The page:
‘In the cases that we deal with, courts are always full of lever arch files, and the cases are terribly paper-intensive,’ says Wright. ‘It all prolongs the length of trials if everyone spends hours looking through files, or looking at the wrong file, for the same document.’
And this use of technology is not just for the jury’s benefit.
‘What we have now is computer screens in front of everyone in court. The other advantage is the real-time transcription of evidence as it’s being given, which is available to the judge and counsel, although not to the jury,’ she explains.
In this way the judge can fully focus on the case at hand instead of having to take down copious notes for summing up. All the judge has to do now is highlight the bits of data on the screen that he or she needs.
But all this is an expensive business, and one that is funded by the taxpayer. Because of a lack of funds, the size of its workforce and little time, the SFO has strict criteria to decide which cases it takes.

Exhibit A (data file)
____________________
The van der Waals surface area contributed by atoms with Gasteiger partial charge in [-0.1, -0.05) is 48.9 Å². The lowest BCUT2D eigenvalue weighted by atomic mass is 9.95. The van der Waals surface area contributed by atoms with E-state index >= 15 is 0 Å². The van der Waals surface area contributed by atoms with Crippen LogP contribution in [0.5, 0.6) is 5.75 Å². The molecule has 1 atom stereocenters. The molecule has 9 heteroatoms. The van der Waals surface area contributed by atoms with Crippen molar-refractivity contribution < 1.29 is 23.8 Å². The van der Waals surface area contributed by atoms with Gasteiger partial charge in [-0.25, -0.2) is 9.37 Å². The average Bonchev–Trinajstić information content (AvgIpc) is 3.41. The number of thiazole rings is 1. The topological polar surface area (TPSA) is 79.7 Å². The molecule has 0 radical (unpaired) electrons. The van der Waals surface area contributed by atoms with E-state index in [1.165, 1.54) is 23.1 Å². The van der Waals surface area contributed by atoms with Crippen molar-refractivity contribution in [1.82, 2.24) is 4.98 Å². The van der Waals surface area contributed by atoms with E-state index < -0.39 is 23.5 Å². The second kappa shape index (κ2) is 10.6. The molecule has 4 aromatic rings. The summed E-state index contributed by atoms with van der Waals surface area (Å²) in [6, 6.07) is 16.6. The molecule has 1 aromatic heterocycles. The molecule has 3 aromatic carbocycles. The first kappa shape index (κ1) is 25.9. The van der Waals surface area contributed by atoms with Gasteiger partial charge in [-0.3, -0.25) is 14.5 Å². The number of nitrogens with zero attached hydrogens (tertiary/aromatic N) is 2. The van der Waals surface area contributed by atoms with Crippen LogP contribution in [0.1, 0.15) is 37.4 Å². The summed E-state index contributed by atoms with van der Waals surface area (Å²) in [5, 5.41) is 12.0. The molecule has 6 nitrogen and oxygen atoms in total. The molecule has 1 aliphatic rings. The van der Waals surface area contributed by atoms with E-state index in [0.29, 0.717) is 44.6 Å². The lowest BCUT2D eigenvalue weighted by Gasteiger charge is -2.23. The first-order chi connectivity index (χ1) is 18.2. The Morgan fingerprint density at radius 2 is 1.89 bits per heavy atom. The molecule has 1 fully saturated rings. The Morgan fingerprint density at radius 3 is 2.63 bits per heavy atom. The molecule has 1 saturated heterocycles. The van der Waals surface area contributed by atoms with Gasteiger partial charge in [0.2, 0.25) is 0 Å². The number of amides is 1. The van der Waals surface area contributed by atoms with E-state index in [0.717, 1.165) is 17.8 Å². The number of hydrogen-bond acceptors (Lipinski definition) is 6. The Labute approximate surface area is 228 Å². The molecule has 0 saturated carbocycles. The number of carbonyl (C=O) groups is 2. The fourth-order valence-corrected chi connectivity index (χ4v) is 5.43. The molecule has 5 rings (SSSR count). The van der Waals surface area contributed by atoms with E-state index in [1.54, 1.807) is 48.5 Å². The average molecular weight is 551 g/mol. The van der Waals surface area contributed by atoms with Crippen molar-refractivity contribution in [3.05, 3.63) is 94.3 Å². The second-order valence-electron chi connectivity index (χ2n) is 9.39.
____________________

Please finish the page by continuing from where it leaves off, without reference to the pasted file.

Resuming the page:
Not all cases referred to it will be taken on board.
Referrals of fraud suspicion or allegations are made by various sources.
But it is the police that are the biggest single source – they provide around 60% of referrals.
The Department of Trade and Industry and the Crown Prosecution Service also alert the SFO to cases of suspected fraud.
Financial institutions remain reluctant to report fraud, despite a survey from the Association of British Insurers showing that the cost of crime has reached #35bn, of which at least a third is fraud. Other research reveals that fraud costs the UK between #6.7bn and #13.8bn.
The European Human Rights Act and increased pressure from other sources has meant that the SFO must achieve more demanding targets.